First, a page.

Advisory firms have a great opportunity to become employers of choice and go out to the marketplace and bring folks in that may not have been in financial services and provide an uplift in terms of the talent that we see. It’s a great opportunity, but it requires dedication and a commitment to the space. You can’t lean on the big wirehouses and big financial services firms to create these training programs, to train people up to eventually take them into your business. You really have to create your own strategy to attract that talent, bring them through a career path, and make them a part of your culture.

Here are several podcasts where I discuss specific things you can do to create an attractive employee value proposition:

3. Managing Your Business for a Changing Future

Strong tailwinds over the past 40 years as stock prices rose from 800 to 35,000 on the Dow and 30-year Treasury bond yields dropped from 14% to about 1% fueled tremendous growth for financial advisors. And another change that gets little credit for the huge profitability of advisory firms is the shift from commissions to recurring fees. Instead of starting the year unemployed as a commission advisor, the recurring fee model–with an average 97% retention rate—means advisors can benefit from compounding growth and spend more time servicing clients (and getting more referrals) than prospecting for the next sale.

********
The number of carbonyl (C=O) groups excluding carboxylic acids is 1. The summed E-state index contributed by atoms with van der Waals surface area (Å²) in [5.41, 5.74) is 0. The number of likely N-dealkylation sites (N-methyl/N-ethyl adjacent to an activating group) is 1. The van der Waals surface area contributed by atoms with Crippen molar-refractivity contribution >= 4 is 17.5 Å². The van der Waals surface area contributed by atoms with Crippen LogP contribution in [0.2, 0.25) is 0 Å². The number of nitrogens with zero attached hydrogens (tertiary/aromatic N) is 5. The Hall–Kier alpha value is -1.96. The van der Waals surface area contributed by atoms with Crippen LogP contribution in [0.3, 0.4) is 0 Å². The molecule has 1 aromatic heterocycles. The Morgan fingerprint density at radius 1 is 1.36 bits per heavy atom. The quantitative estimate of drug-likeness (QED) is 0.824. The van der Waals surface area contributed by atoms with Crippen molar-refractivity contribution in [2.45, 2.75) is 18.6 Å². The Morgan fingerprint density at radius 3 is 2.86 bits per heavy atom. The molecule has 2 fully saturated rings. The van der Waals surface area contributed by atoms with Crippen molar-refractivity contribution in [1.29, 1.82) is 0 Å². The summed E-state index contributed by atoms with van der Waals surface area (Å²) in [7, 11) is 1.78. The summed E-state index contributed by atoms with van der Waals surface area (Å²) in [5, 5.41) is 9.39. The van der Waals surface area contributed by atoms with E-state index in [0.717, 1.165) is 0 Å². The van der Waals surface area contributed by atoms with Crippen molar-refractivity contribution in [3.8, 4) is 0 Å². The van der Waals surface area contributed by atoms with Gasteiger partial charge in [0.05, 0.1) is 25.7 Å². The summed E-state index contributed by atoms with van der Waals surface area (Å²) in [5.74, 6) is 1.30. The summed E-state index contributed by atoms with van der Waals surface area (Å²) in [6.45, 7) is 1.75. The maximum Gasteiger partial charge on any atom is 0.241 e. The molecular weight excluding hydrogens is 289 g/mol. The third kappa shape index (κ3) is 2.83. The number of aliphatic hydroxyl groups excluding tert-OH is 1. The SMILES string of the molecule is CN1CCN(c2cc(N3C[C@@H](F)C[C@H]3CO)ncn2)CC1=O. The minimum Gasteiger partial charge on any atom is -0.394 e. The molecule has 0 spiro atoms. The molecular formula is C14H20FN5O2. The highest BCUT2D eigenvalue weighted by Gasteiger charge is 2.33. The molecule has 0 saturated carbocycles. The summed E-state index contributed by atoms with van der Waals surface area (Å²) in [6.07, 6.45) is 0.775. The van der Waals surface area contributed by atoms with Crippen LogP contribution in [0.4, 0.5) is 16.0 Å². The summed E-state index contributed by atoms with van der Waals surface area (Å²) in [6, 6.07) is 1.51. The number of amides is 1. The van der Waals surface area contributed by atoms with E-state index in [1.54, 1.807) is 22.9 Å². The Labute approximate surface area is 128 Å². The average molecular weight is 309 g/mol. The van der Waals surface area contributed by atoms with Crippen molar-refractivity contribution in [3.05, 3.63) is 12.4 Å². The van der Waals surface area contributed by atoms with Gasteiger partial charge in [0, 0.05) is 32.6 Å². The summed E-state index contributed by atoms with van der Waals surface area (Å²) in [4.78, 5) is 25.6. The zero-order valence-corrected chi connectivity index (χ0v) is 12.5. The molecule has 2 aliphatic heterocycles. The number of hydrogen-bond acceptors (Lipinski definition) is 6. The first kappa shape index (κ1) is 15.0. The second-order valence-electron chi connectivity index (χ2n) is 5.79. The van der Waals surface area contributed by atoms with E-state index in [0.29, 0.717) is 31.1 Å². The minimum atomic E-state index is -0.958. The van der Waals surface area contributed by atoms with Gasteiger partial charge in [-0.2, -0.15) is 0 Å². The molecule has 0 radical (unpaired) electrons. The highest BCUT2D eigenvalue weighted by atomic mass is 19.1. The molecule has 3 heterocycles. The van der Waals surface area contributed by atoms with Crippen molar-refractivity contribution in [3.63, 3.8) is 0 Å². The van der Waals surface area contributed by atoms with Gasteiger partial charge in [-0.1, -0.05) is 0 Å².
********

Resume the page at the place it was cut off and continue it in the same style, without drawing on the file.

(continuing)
I don’t see a new “step change” like the shift from commissions to fees on the horizon to propel future advisory firm profitability.

What I do see is the tailwinds shifting to the following headwinds:

  • Inflation is back.
  • Interest rates are rising.
  • War in Europe is back.
  • Political divisions threaten our democracy.
  • Existential threats in our climate are looming in the years ahead.
  • Pandemic effects continue to reverberate.
  • Client expectations continue to rise which leads to scope creep and margin pressure.
  • The regulatory environment continues to stiffen.

And let’s not forget that there’s a handful of mega-RIAs intent on becoming national RIAs that could make life difficult for everyone else.

You can no longer skate on the firm ice of rising markets to keep you afloat.

Add it all up and advisors are facing mounting management challenges that require management muscles many have not flexed before. If you think you can avoid these issues by being a solo advisor, I think, over time, you’ll discover that you end up working harder for longer and for lower pay.

So, what do you do? I suggest two key things. First, up your management chops. Hire a coach who can be a sounding board, a confidant, and a light to your blind spots. Second, develop a specialty or niche that a material target market needs and become top 10% in the country in that area. If you’re top 10%, you will always be in demand regardless of the economic environment.

Alternative Investments

For years, the largest RIAs and the wirehouses have offered alternative investments to their clients. And it’s been a differentiator for them as they work with ultra-wealthy folks who want to feel like their wealth buys them access to investments reserved for just a few.

Ben Harrison on Using Alternative Investments as a Differentiator

But that’s changing. “What we’ve seen recently is a democratization happening,” said Ben. “Firms are getting into alternative investments and accessing products with more liquidity, which creates an easier way to approach alternatives in their practice. And firms like CAIS are really providing the infrastructure to be able to make that happen.”

Think about it. If your practice just uses equities and fixed income, that’s like going to a doctor who only uses antibiotics and analgesics to treat whatever your problem is. By adding more tools to your toolkit, you can more surgically address whatever needs your clients have. And alternative investments can greatly expand the opportunity set for your clients.